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Wind energy was first used to generate electricity in July 1887 by Prof James Blyth, who created the first turbine. In recent decades, wind power has become a huge industry – now comprising 29.4% of the UK’s total electricity generation. It is an area of exciting innovation including “airborne” turbines and “wind harvesters” (which can harness low-speed winds). This industry report outlines the start of wind power in 2024. We identify major trends, key players, rising stars, risks and opportunities for investors as they consider renewable investment opportunities for their portfolios.


Market Overview: wind power

The global wind energy industry was estimated at USD 80.42 billion in 2022 and is projected to expand further. In 2023, it was valued at USD 87.66 billion and could reach USD 174.66 billion by 2031, representing a compound annual growth rate (CAGR) of 9%. Indeed, the industry hit a record-high last year (2023) at 117 gigawatts (GW) of new capacity—50% higher than in 2022!

This growth trend is not simply confined to developed economies in the West. Rather, it covers 54 countries across all continents. Yet the stage is still set for continuing global demand. The Global Wind Energy Council (GWEC)’s Global Wind Report 2024 insists that onshore wind capacity must surpass its 100GW yearly record by three times to achieve global net zero emissions by 2050. This will require 320GW of new capacity to be installed every year by 2030.


Key Features, benefits and trends

Wind power offers a range of advantages to individuals, societies and governments. For the latter, it offers a means of increased energy security in a world of volatile commodity prices. The War in Ukraine has been detrimental to local people. Yet, the constrained supply of oil and agricultural produce to the rest of the world also pushed up prices (e.g. for petrol) in the UK and elsewhere, driving up inflation and eroding household real disposable income.

The UK, in particular, is well-positioned for a wind power revolution. Due to its geography, long coastline and shallow waters as an island nation, our country is widely considered “the best” in Europe for wind power investment. However, even larger nations are stepping up wind power production. China recently set a new record of 75GW of new installations. The US, Brazil, Germany and India are also considered the top global markets for wind power.

Energy security is not the only driving factor in politics. Last year, at the UN’s climate summit hosted in Dubai, over 100 countries signed their commitment to keep the Paris Agreement going (i.e. to keep global temperature rises below 1.5 degrees Celsius). Many of these nations are democracies which will face voters regularly at elections who will likely wish to see progress on this commitment.


Key players and new entrants

In the UK, the wind power market is highly consolidated. One to five major players, including Orsted, Vattenfall, Vestas Wind Systems, and Siemens Gamesa Renewable Energy, dominate the industry. However, considerable space remains in the market for startups to excel. 

KiteKraft, for instance, is pioneering the design of flying wind turbines to produce electrical energy and electricity generation at a low cost. The company claims that these wind turbines use 10x less material than land-based turbines, are low cost and “almost invisible”. Crucially, airborne solutions help to overcome a longtime major hurdle to wind power adoption – i.e. bringing power generation closer to consumers.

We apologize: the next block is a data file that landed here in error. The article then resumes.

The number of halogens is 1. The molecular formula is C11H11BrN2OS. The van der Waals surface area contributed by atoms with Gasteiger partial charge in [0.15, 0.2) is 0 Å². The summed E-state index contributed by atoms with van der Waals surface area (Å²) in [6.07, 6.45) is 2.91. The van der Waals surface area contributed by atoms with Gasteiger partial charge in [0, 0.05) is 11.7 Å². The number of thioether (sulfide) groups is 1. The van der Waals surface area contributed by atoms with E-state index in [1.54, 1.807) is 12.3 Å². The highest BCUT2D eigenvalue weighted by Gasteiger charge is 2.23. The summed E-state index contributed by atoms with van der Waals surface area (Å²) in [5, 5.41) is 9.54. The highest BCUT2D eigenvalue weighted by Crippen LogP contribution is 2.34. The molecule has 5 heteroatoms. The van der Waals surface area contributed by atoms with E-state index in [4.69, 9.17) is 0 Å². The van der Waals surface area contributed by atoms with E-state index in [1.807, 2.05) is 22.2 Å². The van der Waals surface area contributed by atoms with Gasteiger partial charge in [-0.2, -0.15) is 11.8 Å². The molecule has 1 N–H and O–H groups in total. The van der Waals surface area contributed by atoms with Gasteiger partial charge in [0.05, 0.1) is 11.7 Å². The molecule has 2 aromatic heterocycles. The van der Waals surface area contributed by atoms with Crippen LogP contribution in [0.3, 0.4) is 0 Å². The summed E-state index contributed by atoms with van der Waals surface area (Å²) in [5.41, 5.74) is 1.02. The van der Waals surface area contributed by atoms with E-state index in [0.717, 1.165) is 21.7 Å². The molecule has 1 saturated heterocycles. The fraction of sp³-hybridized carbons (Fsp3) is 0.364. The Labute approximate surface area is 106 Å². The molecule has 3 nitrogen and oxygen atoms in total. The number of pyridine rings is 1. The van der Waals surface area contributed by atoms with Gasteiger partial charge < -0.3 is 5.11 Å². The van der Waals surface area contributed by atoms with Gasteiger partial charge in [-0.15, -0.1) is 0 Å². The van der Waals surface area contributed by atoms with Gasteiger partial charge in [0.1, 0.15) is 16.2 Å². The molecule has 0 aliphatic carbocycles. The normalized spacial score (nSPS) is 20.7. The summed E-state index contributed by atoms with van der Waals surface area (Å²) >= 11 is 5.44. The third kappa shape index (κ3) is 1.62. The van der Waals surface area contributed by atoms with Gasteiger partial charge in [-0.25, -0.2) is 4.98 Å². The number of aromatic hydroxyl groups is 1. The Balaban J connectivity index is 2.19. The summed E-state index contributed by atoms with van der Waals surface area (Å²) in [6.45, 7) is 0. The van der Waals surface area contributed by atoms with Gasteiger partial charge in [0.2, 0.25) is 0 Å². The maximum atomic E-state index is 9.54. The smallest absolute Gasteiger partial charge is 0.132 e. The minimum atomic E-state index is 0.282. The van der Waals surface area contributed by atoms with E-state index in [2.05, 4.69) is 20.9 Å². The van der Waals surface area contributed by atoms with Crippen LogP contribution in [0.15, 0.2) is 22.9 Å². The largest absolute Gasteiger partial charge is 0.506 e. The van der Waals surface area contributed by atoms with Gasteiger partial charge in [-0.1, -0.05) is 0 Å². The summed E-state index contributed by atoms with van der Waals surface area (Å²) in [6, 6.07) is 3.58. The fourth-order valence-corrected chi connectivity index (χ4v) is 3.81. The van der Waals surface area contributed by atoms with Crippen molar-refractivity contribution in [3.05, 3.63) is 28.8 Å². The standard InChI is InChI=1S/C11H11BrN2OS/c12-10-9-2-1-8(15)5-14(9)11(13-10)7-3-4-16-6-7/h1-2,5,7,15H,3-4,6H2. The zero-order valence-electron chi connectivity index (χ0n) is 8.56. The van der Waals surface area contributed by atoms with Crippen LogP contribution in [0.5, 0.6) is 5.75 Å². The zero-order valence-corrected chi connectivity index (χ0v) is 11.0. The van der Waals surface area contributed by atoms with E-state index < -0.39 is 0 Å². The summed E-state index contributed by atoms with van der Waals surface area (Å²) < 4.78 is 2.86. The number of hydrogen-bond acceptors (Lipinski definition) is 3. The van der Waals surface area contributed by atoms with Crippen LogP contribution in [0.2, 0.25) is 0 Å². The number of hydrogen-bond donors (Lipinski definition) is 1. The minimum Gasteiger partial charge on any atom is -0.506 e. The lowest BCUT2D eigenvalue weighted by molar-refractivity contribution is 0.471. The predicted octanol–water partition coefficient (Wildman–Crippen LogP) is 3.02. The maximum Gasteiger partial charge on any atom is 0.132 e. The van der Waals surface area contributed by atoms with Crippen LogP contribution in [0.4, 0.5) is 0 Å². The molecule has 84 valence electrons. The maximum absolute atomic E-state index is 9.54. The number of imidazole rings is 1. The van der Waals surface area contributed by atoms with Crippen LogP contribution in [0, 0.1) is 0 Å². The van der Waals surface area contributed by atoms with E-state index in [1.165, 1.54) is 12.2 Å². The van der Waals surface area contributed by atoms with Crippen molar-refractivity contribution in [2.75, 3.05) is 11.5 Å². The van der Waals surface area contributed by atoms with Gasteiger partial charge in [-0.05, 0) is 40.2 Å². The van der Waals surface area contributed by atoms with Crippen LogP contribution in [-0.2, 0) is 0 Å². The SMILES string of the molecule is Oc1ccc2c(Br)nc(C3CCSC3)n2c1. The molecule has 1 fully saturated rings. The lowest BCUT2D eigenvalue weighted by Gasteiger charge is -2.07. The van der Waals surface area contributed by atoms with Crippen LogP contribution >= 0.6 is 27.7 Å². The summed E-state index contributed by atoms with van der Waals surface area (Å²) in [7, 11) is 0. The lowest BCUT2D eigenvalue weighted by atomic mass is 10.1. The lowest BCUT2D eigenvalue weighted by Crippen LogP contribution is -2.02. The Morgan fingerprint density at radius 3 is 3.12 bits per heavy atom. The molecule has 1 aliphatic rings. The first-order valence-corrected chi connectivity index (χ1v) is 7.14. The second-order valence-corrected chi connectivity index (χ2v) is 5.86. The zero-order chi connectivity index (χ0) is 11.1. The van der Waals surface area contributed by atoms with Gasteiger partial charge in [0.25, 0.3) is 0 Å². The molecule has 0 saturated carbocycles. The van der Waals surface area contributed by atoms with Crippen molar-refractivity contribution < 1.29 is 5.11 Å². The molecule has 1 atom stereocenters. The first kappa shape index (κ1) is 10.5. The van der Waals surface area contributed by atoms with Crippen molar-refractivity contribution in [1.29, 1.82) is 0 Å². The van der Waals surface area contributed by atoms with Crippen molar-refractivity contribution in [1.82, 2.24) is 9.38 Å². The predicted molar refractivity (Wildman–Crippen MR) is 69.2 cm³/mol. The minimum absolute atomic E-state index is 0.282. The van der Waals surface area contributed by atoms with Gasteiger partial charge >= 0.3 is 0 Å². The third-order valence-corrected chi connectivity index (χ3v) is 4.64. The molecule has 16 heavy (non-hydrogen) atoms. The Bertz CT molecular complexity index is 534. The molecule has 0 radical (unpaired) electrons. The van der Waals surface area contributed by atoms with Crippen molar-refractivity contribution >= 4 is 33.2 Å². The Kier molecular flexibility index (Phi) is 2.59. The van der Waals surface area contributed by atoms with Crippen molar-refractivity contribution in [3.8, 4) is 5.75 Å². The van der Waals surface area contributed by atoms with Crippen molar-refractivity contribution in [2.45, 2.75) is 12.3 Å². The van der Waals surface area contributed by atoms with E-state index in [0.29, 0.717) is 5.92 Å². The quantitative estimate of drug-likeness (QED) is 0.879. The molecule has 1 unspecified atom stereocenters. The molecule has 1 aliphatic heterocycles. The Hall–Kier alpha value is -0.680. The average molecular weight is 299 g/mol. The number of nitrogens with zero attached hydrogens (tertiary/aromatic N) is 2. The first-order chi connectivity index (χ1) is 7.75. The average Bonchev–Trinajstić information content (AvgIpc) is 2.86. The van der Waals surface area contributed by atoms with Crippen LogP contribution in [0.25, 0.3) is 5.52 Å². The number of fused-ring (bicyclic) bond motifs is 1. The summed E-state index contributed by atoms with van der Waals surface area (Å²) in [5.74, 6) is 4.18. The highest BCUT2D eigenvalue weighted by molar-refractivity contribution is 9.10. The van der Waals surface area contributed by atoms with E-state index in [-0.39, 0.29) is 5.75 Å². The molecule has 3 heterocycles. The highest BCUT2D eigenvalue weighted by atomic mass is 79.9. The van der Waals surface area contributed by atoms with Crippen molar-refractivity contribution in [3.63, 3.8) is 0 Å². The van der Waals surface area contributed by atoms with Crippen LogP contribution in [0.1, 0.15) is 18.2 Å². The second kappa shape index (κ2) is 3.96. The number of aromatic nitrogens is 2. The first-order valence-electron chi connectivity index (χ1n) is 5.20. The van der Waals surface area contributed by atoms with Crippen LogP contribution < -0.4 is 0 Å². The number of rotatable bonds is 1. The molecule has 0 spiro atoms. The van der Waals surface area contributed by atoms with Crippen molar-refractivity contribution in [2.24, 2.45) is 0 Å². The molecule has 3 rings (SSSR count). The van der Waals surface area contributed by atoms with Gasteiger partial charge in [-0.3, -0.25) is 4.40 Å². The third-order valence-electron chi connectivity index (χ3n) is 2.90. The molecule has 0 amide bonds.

Another interesting case study is Perceptual Robotics. Based in Bristol, this company uses intelligent automation to simplify inspecting wind turbines. Using AI and scalable cloud systems, Perceptual Robotics enables firms and governments to inspect even the largest turbines in minutes, facilitating predictive analysis and offering considerable cost savings.


Risks & opportunities

The UK’s wind sector offers a range of attractive tailwinds in 2024 (excuse the metaphor!). The government has committed to reaching net-zero emissions by 2050, which is likely to be adopted by future administrations. A high number of wind energy projects are already in the pipeline, especially in the offshore segment. 

Yet, there are hurdles which cannot be overlooked. Planning permission for turbines remains difficult in many areas of the UK, especially where “Nimby Wars” are fierce. Wind power also continues to compete with alternative renewable energy sources – e.g. solar and hydropower. Wind farms may be limited to rural areas, such as farms in remote locations, which makes it difficult to build a robust electricity system which can supply urban areas. 

Wind farms are expensive to set up and rely on the wind to blow. Breeze fluctuations make it difficult to guarantee a non-interrupted energy supply to consumers. However, there are encouraging signs that innovation can overcome many of these hurdles. Just as technological strides have made wind turbine construction cheaper to build and more reliable, further advances hold great promise for “nature-based” barriers to mass adoption (e.g. geographical proximity and breeze). 

“Bladeless” wind power and “wind turbine lenses” technologies are good examples, offering up to threefold turbine efficiencies. “Vertical axis turbines” could also overcome many planning restrictions from local authorities. For instance, the Windspire model is 30 feet tall and 4 feet wide, enabling it to overcome the 35-foot height restriction in some municipalities.



If you are interested in expanding your portfolio into these kinds of exciting spheres of investing, then we invite you to get in touch with us here at Bure Valley and consider joining our exclusive investor network:

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